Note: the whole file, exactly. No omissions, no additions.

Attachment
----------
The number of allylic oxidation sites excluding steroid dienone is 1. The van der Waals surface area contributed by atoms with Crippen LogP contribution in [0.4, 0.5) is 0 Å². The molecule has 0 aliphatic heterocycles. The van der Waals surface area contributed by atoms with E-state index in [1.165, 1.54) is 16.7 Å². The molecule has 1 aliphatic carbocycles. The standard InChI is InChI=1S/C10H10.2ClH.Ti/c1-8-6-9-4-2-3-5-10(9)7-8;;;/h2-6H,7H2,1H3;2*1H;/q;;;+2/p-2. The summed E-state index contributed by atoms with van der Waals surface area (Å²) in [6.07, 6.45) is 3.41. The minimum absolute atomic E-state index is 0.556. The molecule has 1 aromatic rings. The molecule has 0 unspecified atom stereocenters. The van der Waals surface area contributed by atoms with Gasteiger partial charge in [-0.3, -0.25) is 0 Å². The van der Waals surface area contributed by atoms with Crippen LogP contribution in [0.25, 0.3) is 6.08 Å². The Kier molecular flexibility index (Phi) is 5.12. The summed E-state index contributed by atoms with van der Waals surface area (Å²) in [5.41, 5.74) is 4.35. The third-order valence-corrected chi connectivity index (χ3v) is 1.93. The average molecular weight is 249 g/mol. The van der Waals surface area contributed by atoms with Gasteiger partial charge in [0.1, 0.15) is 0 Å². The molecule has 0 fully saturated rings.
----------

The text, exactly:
The number of allylic oxidation sites excluding steroid dienone is 1. The van der Waals surface area contributed by atoms with Crippen LogP contribution in [0.4, 0.5) is 0 Å². The molecule has 0 aliphatic heterocycles. The van der Waals surface area contributed by atoms with E-state index in [1.165, 1.54) is 16.7 Å². The molecule has 1 aliphatic carbocycles. The standard InChI is InChI=1S/C10H10.2ClH.Ti/c1-8-6-9-4-2-3-5-10(9)7-8;;;/h2-6H,7H2,1H3;2*1H;/q;;;+2/p-2. The summed E-state index contributed by atoms with van der Waals surface area (Å²) in [6.07, 6.45) is 3.41. The minimum absolute atomic E-state index is 0.556. The molecule has 1 aromatic rings. The molecule has 0 unspecified atom stereocenters. The van der Waals surface area contributed by atoms with Gasteiger partial charge in [-0.3, -0.25) is 0 Å². The van der Waals surface area contributed by atoms with Crippen LogP contribution in [0.25, 0.3) is 6.08 Å². The Kier molecular flexibility index (Phi) is 5.12. The summed E-state index contributed by atoms with van der Waals surface area (Å²) in [5.41, 5.74) is 4.35. The third-order valence-corrected chi connectivity index (χ3v) is 1.93. The average molecular weight is 249 g/mol. The van der Waals surface area contributed by atoms with Gasteiger partial charge in [0.1, 0.15) is 0 Å². The molecule has 0 fully saturated rings.